The US Department of Defense formally notified the US Congress of potential sales of the Boeing F-15SE Silent Eagle and Lockheed Martin F-35 Joint Strike Fighter to South Korea on 29 March. The two aircraft are on offer to the Asian nation as part of South Korea's F-X III fighter competition. The Eurofighter Typhoon is a third contender for the 60 aircraft tender.
For the potential F-35 sale, the Defense Security Cooperation Agency (DSCA) says that South Korea could order 60 conventional A-model aircraft and associated support equipment for $10.8 billion. There would also be provisions for spares including nine additional Pratt & Whitney F135 afterburning turbofans. The package would also encompass training-including simulators.
Lockheed Martin says that it is pleased that the formal Congressional notification process is now under way, but notes that the competing bids are still being evaluated by Korea and price discussions are "on-going".
Boeing's F-15SE Silent Eagle offering is a somewhat more complicated bid because it is a hybrid of a direct commercial sale and government-to-government US foreign military sale (FMS). As such the DSCA notification to Congress is only for certain equipment that would have to be sold to South Korea to support the Silent Eagle sale.
Equipment that would be sold under the auspices of the US government FMS programme include 60 Raytheon-built active electronically scanned array radar (AESA) radars, but it is not specified if those are APG-63 (V)3 or APG-82 sets. Additionally, the F-15SE sale would include 60 digital electronic warfare systems (DEWS), 60 Lockheed AN/AAQ-33 Sniper targeting pods, 60 Lockheed AN/AAS-42 infrared search and track systems and other ancillary hardware. The estimated cost of the FMS portion of the sale would be $2.41 billion according the DSCA.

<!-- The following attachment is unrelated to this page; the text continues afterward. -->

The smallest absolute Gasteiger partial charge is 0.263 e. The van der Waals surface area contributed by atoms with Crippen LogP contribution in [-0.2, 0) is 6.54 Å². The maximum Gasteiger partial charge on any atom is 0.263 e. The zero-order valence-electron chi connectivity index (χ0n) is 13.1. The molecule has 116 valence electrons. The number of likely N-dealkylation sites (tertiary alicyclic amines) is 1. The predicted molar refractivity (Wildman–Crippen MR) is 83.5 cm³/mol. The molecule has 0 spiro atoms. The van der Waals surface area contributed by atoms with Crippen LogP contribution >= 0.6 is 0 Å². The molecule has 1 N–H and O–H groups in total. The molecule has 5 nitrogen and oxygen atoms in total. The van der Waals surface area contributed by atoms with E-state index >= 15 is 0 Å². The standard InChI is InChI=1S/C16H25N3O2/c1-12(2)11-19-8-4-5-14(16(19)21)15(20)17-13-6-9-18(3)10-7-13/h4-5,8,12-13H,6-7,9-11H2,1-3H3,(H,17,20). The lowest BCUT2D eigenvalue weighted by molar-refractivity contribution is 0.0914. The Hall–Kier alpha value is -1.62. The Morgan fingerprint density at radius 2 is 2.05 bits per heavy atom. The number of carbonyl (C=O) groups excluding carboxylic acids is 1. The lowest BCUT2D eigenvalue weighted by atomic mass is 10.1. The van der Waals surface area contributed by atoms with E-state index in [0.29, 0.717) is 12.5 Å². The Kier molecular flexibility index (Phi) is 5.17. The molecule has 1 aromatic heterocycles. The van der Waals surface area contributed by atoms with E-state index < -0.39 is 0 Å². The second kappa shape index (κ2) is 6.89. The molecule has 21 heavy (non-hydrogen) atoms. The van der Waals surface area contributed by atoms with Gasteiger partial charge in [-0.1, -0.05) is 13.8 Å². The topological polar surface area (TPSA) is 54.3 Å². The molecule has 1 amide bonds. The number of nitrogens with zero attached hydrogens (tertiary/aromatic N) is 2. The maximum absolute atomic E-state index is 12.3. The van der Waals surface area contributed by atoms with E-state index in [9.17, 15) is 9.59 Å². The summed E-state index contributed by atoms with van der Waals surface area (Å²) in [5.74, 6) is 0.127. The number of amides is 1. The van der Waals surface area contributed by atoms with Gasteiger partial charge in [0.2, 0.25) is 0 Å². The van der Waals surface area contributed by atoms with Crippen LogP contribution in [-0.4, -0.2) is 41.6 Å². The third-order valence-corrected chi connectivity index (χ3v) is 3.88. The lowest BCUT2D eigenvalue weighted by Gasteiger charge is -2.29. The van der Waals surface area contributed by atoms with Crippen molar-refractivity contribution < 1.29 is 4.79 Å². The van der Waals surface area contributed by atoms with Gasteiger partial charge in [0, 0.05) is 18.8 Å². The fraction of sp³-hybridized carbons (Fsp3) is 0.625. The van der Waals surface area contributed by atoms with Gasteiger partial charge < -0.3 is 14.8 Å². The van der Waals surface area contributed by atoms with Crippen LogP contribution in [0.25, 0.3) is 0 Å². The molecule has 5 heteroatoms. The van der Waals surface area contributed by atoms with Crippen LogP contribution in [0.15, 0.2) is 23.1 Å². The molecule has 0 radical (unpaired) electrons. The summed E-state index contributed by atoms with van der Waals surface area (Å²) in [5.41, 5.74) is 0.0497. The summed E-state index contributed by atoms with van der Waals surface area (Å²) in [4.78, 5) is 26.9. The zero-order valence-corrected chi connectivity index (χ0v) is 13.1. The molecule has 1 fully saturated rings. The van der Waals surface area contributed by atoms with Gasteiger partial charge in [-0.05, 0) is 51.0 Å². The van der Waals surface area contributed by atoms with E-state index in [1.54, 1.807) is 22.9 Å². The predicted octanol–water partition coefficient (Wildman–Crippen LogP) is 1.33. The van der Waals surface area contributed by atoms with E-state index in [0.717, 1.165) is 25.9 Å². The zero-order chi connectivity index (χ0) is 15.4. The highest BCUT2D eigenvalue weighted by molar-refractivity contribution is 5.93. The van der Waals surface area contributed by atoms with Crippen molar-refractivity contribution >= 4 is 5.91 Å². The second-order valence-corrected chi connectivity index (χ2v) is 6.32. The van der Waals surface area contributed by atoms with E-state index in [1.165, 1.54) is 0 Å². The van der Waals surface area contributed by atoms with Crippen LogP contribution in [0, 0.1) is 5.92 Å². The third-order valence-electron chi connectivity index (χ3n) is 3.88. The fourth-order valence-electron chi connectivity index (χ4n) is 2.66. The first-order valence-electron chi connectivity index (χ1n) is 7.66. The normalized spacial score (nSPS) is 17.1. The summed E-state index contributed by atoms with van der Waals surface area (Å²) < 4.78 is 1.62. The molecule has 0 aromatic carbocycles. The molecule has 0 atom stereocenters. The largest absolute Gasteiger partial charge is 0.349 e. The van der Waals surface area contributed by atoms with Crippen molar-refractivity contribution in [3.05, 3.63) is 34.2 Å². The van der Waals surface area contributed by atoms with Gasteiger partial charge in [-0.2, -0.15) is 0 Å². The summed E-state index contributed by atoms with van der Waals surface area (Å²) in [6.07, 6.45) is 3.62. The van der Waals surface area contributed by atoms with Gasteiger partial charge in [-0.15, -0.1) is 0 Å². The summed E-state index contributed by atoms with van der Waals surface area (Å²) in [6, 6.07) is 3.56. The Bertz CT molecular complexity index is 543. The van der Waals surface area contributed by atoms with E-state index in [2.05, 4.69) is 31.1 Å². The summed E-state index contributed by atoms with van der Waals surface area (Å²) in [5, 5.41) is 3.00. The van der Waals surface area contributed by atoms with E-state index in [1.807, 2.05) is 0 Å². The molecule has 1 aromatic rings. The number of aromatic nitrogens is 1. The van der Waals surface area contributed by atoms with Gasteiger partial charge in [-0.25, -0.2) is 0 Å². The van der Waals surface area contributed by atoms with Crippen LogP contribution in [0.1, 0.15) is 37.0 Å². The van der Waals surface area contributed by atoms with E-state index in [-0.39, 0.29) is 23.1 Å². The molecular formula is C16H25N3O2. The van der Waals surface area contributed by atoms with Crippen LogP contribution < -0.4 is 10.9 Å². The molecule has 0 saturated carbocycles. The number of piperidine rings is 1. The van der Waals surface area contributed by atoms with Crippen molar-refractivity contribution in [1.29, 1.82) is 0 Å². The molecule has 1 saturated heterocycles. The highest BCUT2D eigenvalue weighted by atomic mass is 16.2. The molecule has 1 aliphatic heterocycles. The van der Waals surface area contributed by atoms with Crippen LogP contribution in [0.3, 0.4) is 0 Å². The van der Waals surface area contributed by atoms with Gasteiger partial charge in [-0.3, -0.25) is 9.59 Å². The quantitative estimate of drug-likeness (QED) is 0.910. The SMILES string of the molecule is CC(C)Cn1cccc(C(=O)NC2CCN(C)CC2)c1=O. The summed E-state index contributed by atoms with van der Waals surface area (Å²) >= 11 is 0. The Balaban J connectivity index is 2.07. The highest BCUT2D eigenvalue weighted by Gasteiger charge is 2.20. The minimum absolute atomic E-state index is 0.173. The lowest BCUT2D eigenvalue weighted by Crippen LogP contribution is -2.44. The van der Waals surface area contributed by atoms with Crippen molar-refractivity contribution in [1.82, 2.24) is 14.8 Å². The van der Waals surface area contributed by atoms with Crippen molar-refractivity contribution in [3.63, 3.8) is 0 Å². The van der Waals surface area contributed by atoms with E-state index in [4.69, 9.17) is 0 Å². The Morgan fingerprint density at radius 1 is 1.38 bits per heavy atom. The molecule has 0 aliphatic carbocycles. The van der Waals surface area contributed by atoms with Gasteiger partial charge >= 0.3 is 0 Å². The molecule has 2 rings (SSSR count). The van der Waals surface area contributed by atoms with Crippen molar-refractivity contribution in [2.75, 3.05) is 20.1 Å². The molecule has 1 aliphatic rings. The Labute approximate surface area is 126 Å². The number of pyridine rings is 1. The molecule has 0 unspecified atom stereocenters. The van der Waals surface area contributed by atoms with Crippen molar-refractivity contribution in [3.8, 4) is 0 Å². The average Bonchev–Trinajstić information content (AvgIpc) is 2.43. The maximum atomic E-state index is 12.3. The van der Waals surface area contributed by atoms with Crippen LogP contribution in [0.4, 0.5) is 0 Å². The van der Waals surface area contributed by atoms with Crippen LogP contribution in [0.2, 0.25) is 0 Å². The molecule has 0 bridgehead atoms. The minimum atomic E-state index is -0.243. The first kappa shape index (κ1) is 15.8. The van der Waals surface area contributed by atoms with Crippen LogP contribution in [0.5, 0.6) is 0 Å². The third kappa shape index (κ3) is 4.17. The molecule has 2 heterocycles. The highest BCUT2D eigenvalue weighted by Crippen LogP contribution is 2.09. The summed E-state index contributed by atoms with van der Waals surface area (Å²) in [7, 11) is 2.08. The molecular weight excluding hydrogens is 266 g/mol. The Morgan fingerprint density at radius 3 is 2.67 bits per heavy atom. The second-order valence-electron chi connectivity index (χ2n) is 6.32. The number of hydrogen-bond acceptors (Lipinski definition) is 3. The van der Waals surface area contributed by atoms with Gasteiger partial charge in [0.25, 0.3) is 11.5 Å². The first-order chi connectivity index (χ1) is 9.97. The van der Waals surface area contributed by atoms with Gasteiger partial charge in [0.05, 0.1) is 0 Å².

"We do feel we have the lower cost, better value bid here," a Boeing official says, but the company did not say how much the direct commercial sale portion of their bid would cost. In a written statement, Boeing adds: "We are confident our Silent Eagle offering is best suited to address F-X requirements."
While he does not rule out the possibility that South Korea will opt for the Typhoon, Raymond Jaworowski, an analyst with Forecast International, says the contest will most like come down to a battle between the F-35 and the Silent Eagle. "The F-15 and the F-35 are the frontrunners," he says. "South Korea has previously bought US fighter aircraft and it seems likely that's the way they'll go for this buy."
In the Silent Eagle's favour is the fact that South Korea already has the older F-15K Slam Eagle in service. "The commonality factor will come into play," Jaworowski says. "On the other hand, the F-35 is more and more becoming the dominant fighter on the market." Other factors that play in the F-35's favour are the fact that Japan has already ordered the stealthy fifth-generation jet and growing threats in the region.
But given the state of the South Korean tender, "I think at this point it's too early to predict between the F-35 and the F-15," Jaworowski says.